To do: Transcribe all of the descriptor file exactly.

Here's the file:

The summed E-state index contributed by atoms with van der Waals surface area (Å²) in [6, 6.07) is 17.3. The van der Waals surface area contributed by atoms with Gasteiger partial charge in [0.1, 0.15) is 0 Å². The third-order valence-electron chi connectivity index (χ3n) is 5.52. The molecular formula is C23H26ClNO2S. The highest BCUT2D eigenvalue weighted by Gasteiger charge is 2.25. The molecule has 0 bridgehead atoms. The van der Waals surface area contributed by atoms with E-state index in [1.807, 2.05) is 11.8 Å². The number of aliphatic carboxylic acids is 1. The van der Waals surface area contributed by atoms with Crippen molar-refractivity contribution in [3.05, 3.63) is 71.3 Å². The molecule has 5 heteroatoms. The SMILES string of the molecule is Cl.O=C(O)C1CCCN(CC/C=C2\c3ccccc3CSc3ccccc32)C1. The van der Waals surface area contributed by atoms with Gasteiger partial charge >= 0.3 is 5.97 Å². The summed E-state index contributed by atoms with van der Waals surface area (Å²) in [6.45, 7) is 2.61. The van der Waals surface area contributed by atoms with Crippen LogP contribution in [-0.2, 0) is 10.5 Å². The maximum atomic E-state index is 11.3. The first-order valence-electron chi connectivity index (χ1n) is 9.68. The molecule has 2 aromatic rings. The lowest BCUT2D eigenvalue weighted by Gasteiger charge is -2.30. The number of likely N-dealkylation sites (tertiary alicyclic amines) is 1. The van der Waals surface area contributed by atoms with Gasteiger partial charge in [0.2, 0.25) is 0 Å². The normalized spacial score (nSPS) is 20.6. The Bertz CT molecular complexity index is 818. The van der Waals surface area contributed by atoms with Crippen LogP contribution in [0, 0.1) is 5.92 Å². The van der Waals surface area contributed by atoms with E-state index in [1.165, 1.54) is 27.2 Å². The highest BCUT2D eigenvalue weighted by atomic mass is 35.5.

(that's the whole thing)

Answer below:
The summed E-state index contributed by atoms with van der Waals surface area (Å²) in [6, 6.07) is 17.3. The van der Waals surface area contributed by atoms with Gasteiger partial charge in [0.1, 0.15) is 0 Å². The third-order valence-electron chi connectivity index (χ3n) is 5.52. The molecular formula is C23H26ClNO2S. The highest BCUT2D eigenvalue weighted by Gasteiger charge is 2.25. The molecule has 0 bridgehead atoms. The van der Waals surface area contributed by atoms with E-state index in [1.807, 2.05) is 11.8 Å². The number of aliphatic carboxylic acids is 1. The van der Waals surface area contributed by atoms with Crippen molar-refractivity contribution in [3.05, 3.63) is 71.3 Å². The molecule has 5 heteroatoms. The SMILES string of the molecule is Cl.O=C(O)C1CCCN(CC/C=C2\c3ccccc3CSc3ccccc32)C1. The van der Waals surface area contributed by atoms with Gasteiger partial charge >= 0.3 is 5.97 Å². The summed E-state index contributed by atoms with van der Waals surface area (Å²) in [6.45, 7) is 2.61. The van der Waals surface area contributed by atoms with Crippen LogP contribution in [-0.2, 0) is 10.5 Å². The maximum atomic E-state index is 11.3. The first-order valence-electron chi connectivity index (χ1n) is 9.68. The molecule has 2 aromatic rings. The lowest BCUT2D eigenvalue weighted by Gasteiger charge is -2.30. The number of likely N-dealkylation sites (tertiary alicyclic amines) is 1. The van der Waals surface area contributed by atoms with Gasteiger partial charge in [0.2, 0.25) is 0 Å². The normalized spacial score (nSPS) is 20.6. The Bertz CT molecular complexity index is 818. The van der Waals surface area contributed by atoms with Crippen LogP contribution in [0, 0.1) is 5.92 Å². The van der Waals surface area contributed by atoms with E-state index in [1.165, 1.54) is 27.2 Å². The highest BCUT2D eigenvalue weighted by atomic mass is 35.5.